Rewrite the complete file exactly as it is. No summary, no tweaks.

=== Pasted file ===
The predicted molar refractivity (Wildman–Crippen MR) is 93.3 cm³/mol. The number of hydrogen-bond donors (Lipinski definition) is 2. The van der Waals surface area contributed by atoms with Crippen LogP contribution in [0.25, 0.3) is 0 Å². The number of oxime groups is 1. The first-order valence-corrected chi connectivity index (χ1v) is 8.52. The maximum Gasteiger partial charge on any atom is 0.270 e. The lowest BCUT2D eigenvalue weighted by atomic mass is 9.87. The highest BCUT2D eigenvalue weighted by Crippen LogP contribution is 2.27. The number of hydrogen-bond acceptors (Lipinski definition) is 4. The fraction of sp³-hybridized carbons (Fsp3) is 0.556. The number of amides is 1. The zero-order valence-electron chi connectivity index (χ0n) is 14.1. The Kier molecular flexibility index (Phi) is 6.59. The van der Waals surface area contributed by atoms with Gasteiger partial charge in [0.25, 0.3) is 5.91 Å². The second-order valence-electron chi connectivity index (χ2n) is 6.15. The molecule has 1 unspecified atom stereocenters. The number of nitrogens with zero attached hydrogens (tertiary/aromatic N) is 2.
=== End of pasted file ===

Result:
The predicted molar refractivity (Wildman–Crippen MR) is 93.3 cm³/mol. The number of hydrogen-bond donors (Lipinski definition) is 2. The van der Waals surface area contributed by atoms with Crippen LogP contribution in [0.25, 0.3) is 0 Å². The number of oxime groups is 1. The first-order valence-corrected chi connectivity index (χ1v) is 8.52. The maximum Gasteiger partial charge on any atom is 0.270 e. The lowest BCUT2D eigenvalue weighted by atomic mass is 9.87. The highest BCUT2D eigenvalue weighted by Crippen LogP contribution is 2.27. The number of hydrogen-bond acceptors (Lipinski definition) is 4. The fraction of sp³-hybridized carbons (Fsp3) is 0.556. The number of amides is 1. The zero-order valence-electron chi connectivity index (χ0n) is 14.1. The Kier molecular flexibility index (Phi) is 6.59. The van der Waals surface area contributed by atoms with Gasteiger partial charge in [0.25, 0.3) is 5.91 Å². The second-order valence-electron chi connectivity index (χ2n) is 6.15. The molecule has 1 unspecified atom stereocenters. The number of nitrogens with zero attached hydrogens (tertiary/aromatic N) is 2.